MEDIC 17 (1/3):43-59 (2009)
AbstractMedical diagnosis has been traditionally recognized as a privileged field of application for so called probabilistic induction. Consequently, the Bayesian theorem, which mathematically formalizes this form of inference, has been seen as the most adequate tool for quantifying the uncertainty surrounding the diagnosis by providing probabilities of different diagnostic hypotheses, given symptomatic or laboratory data. On the other side, it has also been remarked that differential diagnosis rather works by exclusion, e.g. by modus tollens, i.e. deductively. By drawing on a case history, this paper aims at clarifying some points on the issue. Namely: 1) Medical diagnosis does not represent, strictly speaking, a form of induction, but a type, of what in Peircean terms should be called ‘abduction’ (identifying a case as the token of a specific type); 2) in performing the single diagnostic steps, however, different inferential methods are used for both inductive and deductive nature: modus tollens, hypothetical-deductive method, abduction; 3) Bayes’ theorem is a probabilized form of abduction which uses mathematics in order to justify the degree of confidence which can be entertained on a hypothesis given the available evidence; 4) although theoretically irreconcilable, in practice, both the hypothetical- deductive method and the Bayesian one, are used in the same diagnosis with no serious compromise for its correctness; 5) Medical diagnosis, especially differential diagnosis, also uses a kind of “probabilistic modus tollens”, in that, signs (symptoms or laboratory data) are taken as strong evidence for a given hypothesis not to be true: the focus is not on hypothesis confirmation, but instead on its refutation [Pr (¬ H/E1, E2, …, En)]. Especially at the beginning of a complicated case, odds are between the hypothesis that is potentially being excluded and a vague “other”. This procedure has the advantage of providing a clue of what evidence to look for and to eventually reduce the set of candidate hypotheses if conclusive negative evidence is found. 6) Bayes’ theorem in the hypothesis-confirmation form can more faithfully, although idealistically, represent the medical diagnosis when the diagnostic itinerary has come to a reduced set of plausible hypotheses after a process of progressive elimination of candidate hypotheses; 7) Bayes’ theorem is however indispensable in the case of litigation in order to assess doctor’s responsibility for medical error by taking into account the weight of the evidence at his disposal.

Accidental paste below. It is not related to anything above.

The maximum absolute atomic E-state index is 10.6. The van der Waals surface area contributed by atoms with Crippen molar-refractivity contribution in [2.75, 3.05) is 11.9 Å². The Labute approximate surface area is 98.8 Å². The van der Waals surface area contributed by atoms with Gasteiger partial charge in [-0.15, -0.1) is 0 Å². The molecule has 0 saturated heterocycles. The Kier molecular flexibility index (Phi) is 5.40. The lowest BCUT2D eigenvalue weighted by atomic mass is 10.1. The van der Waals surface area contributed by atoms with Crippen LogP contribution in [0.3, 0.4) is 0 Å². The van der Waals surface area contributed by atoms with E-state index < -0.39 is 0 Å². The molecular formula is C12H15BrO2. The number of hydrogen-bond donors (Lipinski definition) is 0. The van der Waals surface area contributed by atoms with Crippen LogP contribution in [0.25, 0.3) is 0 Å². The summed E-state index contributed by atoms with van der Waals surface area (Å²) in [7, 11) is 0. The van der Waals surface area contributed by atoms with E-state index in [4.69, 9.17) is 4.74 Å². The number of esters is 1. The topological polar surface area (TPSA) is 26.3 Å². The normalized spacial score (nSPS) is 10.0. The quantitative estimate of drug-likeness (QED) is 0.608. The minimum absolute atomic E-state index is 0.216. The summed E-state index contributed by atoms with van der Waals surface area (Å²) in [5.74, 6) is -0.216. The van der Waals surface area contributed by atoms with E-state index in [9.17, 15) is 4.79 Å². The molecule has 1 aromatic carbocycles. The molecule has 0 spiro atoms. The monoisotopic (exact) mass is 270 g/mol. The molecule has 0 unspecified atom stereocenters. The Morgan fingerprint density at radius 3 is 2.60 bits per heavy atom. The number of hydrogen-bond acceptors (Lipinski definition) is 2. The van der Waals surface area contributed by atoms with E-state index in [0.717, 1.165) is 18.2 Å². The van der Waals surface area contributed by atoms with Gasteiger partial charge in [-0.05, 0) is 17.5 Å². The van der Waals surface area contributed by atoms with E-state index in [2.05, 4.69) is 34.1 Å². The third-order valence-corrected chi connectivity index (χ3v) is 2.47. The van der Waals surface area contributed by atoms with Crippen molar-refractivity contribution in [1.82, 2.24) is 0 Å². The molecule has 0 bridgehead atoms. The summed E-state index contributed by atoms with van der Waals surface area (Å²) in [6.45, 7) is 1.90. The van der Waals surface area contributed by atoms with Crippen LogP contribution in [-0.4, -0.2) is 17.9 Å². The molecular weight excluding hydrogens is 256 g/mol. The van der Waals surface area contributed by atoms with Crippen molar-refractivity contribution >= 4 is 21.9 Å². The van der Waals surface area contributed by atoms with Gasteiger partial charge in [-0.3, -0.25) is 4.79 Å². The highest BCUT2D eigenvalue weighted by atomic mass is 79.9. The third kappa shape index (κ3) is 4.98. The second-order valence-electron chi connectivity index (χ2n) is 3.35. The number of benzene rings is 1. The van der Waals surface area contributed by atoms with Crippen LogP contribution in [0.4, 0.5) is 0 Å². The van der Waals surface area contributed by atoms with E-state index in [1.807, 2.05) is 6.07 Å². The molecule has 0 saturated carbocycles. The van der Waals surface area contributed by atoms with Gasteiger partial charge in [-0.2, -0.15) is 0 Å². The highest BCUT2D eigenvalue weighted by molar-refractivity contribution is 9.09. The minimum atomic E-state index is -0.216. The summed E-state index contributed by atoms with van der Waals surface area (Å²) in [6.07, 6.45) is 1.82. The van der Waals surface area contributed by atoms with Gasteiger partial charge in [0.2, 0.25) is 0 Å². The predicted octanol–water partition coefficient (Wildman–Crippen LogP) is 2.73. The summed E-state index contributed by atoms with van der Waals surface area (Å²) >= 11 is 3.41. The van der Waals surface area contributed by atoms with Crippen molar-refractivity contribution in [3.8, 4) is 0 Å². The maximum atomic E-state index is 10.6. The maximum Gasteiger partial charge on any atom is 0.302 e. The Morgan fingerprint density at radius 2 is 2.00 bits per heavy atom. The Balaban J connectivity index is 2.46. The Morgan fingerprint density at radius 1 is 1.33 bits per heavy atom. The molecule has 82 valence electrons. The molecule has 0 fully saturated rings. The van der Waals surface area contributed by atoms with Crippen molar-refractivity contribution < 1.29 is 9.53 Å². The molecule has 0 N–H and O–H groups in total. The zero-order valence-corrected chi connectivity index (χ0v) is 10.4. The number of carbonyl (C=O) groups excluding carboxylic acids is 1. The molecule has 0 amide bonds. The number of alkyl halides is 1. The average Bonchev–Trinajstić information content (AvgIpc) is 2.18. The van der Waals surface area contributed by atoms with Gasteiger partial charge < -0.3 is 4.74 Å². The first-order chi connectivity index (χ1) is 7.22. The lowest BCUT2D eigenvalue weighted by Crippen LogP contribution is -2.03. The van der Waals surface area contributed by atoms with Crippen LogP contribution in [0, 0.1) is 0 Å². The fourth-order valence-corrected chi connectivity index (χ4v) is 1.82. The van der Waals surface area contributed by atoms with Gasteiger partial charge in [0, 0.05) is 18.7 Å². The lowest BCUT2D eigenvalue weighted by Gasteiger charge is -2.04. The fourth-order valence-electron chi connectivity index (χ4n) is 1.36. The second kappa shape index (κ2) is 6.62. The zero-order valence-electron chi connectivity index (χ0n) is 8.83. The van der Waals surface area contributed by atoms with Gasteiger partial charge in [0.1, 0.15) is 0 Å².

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References found in this work
The Logic of Scientific Discovery.K. Popper - 1959 - British Journal for the Philosophy of Science 10 (37):55-57.
Hunting Causes and Using Them: Approaches in Philosophy and Economics.Nancy Cartwright (ed.) - 2007 - Cambridge University Press.
An Introduction to Probability and Inductive Logic.Ian Hacking - 2001 - Cambridge University Press.
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